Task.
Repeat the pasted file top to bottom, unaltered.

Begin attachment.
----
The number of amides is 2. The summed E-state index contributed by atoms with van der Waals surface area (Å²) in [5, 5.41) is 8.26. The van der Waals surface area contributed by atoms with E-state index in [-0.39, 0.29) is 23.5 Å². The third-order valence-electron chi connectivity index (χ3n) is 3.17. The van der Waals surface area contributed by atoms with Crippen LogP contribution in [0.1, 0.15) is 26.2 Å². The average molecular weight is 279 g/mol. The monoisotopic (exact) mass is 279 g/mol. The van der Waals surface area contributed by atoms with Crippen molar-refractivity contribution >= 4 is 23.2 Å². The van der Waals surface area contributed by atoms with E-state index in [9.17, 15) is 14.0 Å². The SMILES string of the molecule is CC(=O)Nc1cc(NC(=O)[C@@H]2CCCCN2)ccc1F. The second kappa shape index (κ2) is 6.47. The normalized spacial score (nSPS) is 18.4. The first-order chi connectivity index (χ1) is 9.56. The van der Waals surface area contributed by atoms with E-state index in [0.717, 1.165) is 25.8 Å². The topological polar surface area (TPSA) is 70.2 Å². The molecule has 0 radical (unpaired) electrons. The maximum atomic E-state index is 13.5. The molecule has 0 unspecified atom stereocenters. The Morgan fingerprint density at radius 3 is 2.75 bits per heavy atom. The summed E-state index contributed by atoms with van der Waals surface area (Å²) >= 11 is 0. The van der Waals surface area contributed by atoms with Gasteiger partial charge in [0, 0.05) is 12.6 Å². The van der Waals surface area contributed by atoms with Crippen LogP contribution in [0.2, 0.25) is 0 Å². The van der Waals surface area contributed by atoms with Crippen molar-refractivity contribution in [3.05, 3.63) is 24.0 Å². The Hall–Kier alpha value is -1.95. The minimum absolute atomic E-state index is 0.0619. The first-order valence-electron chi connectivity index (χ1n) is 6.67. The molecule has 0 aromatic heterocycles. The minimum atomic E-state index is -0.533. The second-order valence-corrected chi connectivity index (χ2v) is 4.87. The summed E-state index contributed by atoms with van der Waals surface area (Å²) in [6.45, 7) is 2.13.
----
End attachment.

The number of amides is 2. The summed E-state index contributed by atoms with van der Waals surface area (Å²) in [5, 5.41) is 8.26. The van der Waals surface area contributed by atoms with E-state index in [-0.39, 0.29) is 23.5 Å². The third-order valence-electron chi connectivity index (χ3n) is 3.17. The van der Waals surface area contributed by atoms with Crippen LogP contribution in [0.1, 0.15) is 26.2 Å². The average molecular weight is 279 g/mol. The monoisotopic (exact) mass is 279 g/mol. The van der Waals surface area contributed by atoms with Crippen molar-refractivity contribution >= 4 is 23.2 Å². The van der Waals surface area contributed by atoms with E-state index in [9.17, 15) is 14.0 Å². The SMILES string of the molecule is CC(=O)Nc1cc(NC(=O)[C@@H]2CCCCN2)ccc1F. The second kappa shape index (κ2) is 6.47. The normalized spacial score (nSPS) is 18.4. The first-order chi connectivity index (χ1) is 9.56. The van der Waals surface area contributed by atoms with E-state index in [0.717, 1.165) is 25.8 Å². The topological polar surface area (TPSA) is 70.2 Å². The molecule has 0 radical (unpaired) electrons. The maximum atomic E-state index is 13.5. The molecule has 0 unspecified atom stereocenters. The Morgan fingerprint density at radius 3 is 2.75 bits per heavy atom. The summed E-state index contributed by atoms with van der Waals surface area (Å²) >= 11 is 0. The van der Waals surface area contributed by atoms with Gasteiger partial charge in [0, 0.05) is 12.6 Å². The van der Waals surface area contributed by atoms with Crippen LogP contribution in [0.2, 0.25) is 0 Å². The van der Waals surface area contributed by atoms with Crippen molar-refractivity contribution in [3.05, 3.63) is 24.0 Å². The Hall–Kier alpha value is -1.95. The minimum absolute atomic E-state index is 0.0619. The first-order valence-electron chi connectivity index (χ1n) is 6.67. The molecule has 0 aromatic heterocycles. The minimum atomic E-state index is -0.533. The second-order valence-corrected chi connectivity index (χ2v) is 4.87. The summed E-state index contributed by atoms with van der Waals surface area (Å²) in [6.45, 7) is 2.13.